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Publication numberUS4895439 A
Publication typeGrant
Application numberUS 07/218,647
Publication dateJan 23, 1990
Filing dateJul 13, 1988
Priority dateJul 13, 1988
Fee statusLapsed
Also published asDE3938884A1
Publication number07218647, 218647, US 4895439 A, US 4895439A, US-A-4895439, US4895439 A, US4895439A
InventorsRaymond Stoller
Original AssigneeRaymond Stoller
Export CitationBiBTeX, EndNote, RefMan
External Links: USPTO, USPTO Assignment, Espacenet
Aspheric spectacle lens
US 4895439 A
Abstract
This patent discloses a spectacle lens having an aspheric front surface and a planar rear surface. The front surface of the spectacle lens includes a circular central zone and two or three annular zones surrounding the central zone. Each annular zone has an optical refraction of one diopter less than the adjacent interior optical zone of the spectacle lens.
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Claims(3)
I claim:
1. A spectacle lens consisting of:
a substantially circular optic having an aspheric front surface and a rear surface,
said front surface of said optic having a central optical zone and between two and three annular optical zones surrounding said central zone,
wherein said central zone has a predetermined diopter refraction,
wherein each annular optical zone has a predetermined diopter refraction which is substantially one doopter less than the diopter refraction of the optical zone immediately adjacent its interior, and
wherein said rear surface is substantially planar.
2. The invention as defined in claim 1 wherein said central zone is circular in shape.
3. The invention as defined in claim 2 wherein said annular zones are circular in shape.
Description
BACKGROUND OF THE INVENTION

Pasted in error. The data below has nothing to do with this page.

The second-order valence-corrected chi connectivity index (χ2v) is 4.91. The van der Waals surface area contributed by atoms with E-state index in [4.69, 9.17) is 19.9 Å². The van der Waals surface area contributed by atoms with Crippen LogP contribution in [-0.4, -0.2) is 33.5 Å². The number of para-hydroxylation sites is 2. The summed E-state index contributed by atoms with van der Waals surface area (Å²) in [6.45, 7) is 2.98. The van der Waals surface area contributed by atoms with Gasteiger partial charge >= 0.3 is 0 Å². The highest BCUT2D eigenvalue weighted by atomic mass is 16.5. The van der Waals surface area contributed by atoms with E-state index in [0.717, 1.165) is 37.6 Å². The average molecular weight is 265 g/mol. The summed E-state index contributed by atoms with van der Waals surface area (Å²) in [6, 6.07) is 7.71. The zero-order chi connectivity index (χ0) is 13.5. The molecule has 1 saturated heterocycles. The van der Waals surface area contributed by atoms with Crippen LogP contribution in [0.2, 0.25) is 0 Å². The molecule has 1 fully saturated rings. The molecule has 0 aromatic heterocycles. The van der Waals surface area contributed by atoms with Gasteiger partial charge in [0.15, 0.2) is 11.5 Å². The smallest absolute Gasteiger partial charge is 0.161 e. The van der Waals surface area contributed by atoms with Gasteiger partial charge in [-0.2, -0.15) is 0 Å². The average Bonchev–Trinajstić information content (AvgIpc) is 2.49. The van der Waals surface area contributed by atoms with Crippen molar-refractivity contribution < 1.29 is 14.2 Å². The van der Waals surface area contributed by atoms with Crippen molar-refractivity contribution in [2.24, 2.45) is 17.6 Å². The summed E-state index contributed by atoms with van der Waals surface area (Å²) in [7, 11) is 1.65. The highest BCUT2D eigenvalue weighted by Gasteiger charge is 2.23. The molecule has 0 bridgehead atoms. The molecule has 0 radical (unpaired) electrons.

I. Field of the Invention

The present invention relates to spectacle lens and, more particularly, to an aspheric spectacle lens.

II. Description of the Prior Art

Previous known spectacle lens typically comprise an optic having a front convex surface and a rear concave surface. Both the convex and the concave surfaces are spherical.

Although these previously known spectacle lenses have proven satisfactory in operation, such lenses are relatively thick in construction. These thick spectacle lenses not only increase the overall weight of the lenses, but also create unsightly "power rings".

SUMMARY OF THE PRESENT INVENTION

The present invention provides a spectacle lens which overcomes all of the above mentioned disadvantages of the previously known spectacle lenses.

In brief, the spectacle lens of the present invention comprises a lens having an aspheric front surface and a planar rear surface. The front surface of the spectacle lens includes a circular central zone and two or three annular zones surrounding the central zone. Each annular zone has an optical refraction of one diopter less than the adjacent interior optical zone of the spectacle lens.

Since the front surface of the spectacle lens is aspheric, the spectacle lens of the present invention is thinner and more lightweight than the previously known spectacle lenses. Additionally, the spectacle lens of the present invention eliminates the "power rings" of the previously known spectacle lenses.

BRIEF DESCRIPTION OF THE DRAWING

The present invention will be better understood upon reference to the following detailed description, when read in conjunction with the accompanying drawing, wherein like reference characters refer to like parts throughout the several views, and in which: & FIG. 1 is a front plan view illustrating a preferred embodiment of the present invention;

FIG. 2 is a bottom view of the embodiment shown in FIG. 1;

FIG. 3 is a view similar to FIG. 1, but illustrating a modification thereof; and

FIG. 4 is a bottom view of the embodiment shown in FIG. 3.

DETAILED DESCRIPTION OF PREFERRED EMBODIMENTS OF THE PRESENT INVENTION